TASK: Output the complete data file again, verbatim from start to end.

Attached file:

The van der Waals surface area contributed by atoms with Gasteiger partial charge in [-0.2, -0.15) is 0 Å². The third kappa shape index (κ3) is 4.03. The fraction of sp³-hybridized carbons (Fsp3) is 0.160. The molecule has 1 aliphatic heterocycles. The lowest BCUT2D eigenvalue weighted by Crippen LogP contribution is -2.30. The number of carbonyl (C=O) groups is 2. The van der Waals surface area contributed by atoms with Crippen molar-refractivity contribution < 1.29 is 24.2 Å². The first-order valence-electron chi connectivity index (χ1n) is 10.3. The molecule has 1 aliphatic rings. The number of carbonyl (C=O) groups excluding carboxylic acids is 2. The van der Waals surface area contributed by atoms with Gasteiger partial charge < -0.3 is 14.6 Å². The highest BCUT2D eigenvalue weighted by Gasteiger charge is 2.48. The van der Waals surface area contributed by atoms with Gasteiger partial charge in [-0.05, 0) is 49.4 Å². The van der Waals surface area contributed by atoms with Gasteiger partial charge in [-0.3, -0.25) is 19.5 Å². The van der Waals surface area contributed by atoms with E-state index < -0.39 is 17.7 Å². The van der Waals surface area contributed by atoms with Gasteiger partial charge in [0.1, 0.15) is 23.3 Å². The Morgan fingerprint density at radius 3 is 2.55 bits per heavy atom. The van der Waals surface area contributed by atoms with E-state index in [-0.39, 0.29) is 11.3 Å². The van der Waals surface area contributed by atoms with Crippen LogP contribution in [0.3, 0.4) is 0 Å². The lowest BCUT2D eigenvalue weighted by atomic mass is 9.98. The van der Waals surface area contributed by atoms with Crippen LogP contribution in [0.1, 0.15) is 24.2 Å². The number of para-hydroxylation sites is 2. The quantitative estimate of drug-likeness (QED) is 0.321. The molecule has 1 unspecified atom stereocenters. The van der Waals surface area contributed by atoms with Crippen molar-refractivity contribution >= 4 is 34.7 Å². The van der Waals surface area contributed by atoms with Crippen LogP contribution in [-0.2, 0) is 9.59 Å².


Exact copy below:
The van der Waals surface area contributed by atoms with Gasteiger partial charge in [-0.2, -0.15) is 0 Å². The third kappa shape index (κ3) is 4.03. The fraction of sp³-hybridized carbons (Fsp3) is 0.160. The molecule has 1 aliphatic heterocycles. The lowest BCUT2D eigenvalue weighted by Crippen LogP contribution is -2.30. The number of carbonyl (C=O) groups is 2. The van der Waals surface area contributed by atoms with Crippen molar-refractivity contribution < 1.29 is 24.2 Å². The first-order valence-electron chi connectivity index (χ1n) is 10.3. The molecule has 1 aliphatic rings. The number of carbonyl (C=O) groups excluding carboxylic acids is 2. The van der Waals surface area contributed by atoms with Gasteiger partial charge < -0.3 is 14.6 Å². The highest BCUT2D eigenvalue weighted by Gasteiger charge is 2.48. The van der Waals surface area contributed by atoms with Gasteiger partial charge in [-0.05, 0) is 49.4 Å². The van der Waals surface area contributed by atoms with Gasteiger partial charge in [-0.3, -0.25) is 19.5 Å². The van der Waals surface area contributed by atoms with E-state index < -0.39 is 17.7 Å². The van der Waals surface area contributed by atoms with Gasteiger partial charge in [0.1, 0.15) is 23.3 Å². The Morgan fingerprint density at radius 3 is 2.55 bits per heavy atom. The van der Waals surface area contributed by atoms with E-state index in [-0.39, 0.29) is 11.3 Å². The van der Waals surface area contributed by atoms with Crippen LogP contribution in [0.3, 0.4) is 0 Å². The lowest BCUT2D eigenvalue weighted by atomic mass is 9.98. The van der Waals surface area contributed by atoms with Crippen LogP contribution in [0.1, 0.15) is 24.2 Å². The number of para-hydroxylation sites is 2. The quantitative estimate of drug-likeness (QED) is 0.321. The molecule has 1 unspecified atom stereocenters. The van der Waals surface area contributed by atoms with Crippen molar-refractivity contribution >= 4 is 34.7 Å². The van der Waals surface area contributed by atoms with Crippen LogP contribution in [-0.2, 0) is 9.59 Å².